Carolyn Henry, College of Veterinary Medicine associate dean for the Office of Research and Graduate Studies and incoming interim dean for the college, is the 2017 recipient of the Robert W. Kirk Award for Professional Excellence. Presented annually by the American College of Veterinary Internal Medicine (ACVIM), the award recognizes outstanding achievements and dedicated service to the veterinary profession. Kirk Award recipients’ careers in veterinary medicine have garnered national and international recognition for contributions and service in activities such as clinical medical practice, instruction, research or public service.
“I look at the list of prior recipients, I am incredibly humbled,” Henry said. “It is, without a doubt, the greatest honor I have ever received.”
Henry, DVM, MS, ACVIM (Oncology) earned a doctor of veterinary medicine degree at Auburn University. She practiced small animal and emergency medicine in Alabama and Georgia before returning to Auburn to complete an oncology residency and a master of science degree. She joined the faculty of the University of Missouri in 1997 as an assistant professor of oncology. She became the first American College of Veterinary Internal Medicine board-certified oncologist at MU. In 2001 she received a dual appointment with the MU School of Medicine and in 2002 she became the director of the Tom and Betty Scott Endowed Program in Veterinary Oncology.
Since April 2010 she has served as the faculty facilitator for the Mizzou Advantage One Health/One Medicine initiative within the Office of the Provost. She was appointed associate director of research for the Ellis Fischel Cancer Center in 2012, and has served as the CVM associate dean for the Office of Research and Graduate Studies since 2013.
Her research has focused on clinical and translational science as it applies to improved diagnostics and therapies for cancer. She is best known for her research in bladder cancer. Canine bladder cancer is comparable to late-stage disease in people in that it is often invasive before clinical signs are detected in dogs. Henry’s work has centered on biomarker evaluation for earlier detection of bladder cancer and improved therapies for patients with late-stage disease. She developed a chemotherapy protocol for canine bladder cancer that was evaluated in a multi-institutional clinical trial led by MU and is considered the standard-of-care today.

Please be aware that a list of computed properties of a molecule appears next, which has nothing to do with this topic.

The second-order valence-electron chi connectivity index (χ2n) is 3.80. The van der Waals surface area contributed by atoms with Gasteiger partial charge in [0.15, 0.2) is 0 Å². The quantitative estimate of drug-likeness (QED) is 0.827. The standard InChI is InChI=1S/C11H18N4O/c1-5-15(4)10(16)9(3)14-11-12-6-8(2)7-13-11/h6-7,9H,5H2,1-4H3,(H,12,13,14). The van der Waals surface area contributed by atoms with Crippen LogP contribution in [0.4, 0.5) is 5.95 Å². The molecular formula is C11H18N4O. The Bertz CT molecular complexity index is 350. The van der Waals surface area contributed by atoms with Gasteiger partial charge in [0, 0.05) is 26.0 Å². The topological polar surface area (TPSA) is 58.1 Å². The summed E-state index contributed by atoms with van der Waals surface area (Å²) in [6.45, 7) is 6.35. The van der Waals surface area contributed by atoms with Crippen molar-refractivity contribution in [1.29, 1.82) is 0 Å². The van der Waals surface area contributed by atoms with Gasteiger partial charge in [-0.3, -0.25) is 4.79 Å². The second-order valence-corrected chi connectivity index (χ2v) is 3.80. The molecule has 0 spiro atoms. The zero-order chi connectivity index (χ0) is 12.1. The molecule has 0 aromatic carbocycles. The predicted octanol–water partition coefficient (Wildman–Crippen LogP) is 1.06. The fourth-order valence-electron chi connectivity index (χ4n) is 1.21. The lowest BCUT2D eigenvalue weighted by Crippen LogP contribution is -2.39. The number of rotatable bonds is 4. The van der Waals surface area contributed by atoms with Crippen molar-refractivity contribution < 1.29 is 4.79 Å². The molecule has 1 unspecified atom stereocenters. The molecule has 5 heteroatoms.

Henry has served on the ACVIM Board of Regents and is past president of both the Veterinary Cancer Society and the ACVIM Specialty of Oncology. In 2014 she was elected to the National Academies of Practice as a distinguished fellow and the Veterinary Medicine Academy as a distinguished practitioner and fellow.
She was nominated for the Kirk Award by CVM colleague Jeffrey Bryan, associate professor of veterinary oncology. Bryan, DVM, MS, PhD, DACVIM (Oncology), presented the honor during the ACVIM Forum June 8 in National Harbor, Maryland.
“One of Carolyn’s greatest cited characteristics is the fact that she never meets a stranger,” Bryan said. “She has a unique ability to engage, include and inspire those around her.”
“Any successes attributed to me have been part of a much larger group undertaking,” Henry countered. “I have been blessed to have the tremendous support of colleagues, students, staff, clients, friends and family throughout my career.”
During the awards ceremony, Bryan introduced a video with tributes to Henry offered by colleagues and former students. The video can be viewed here.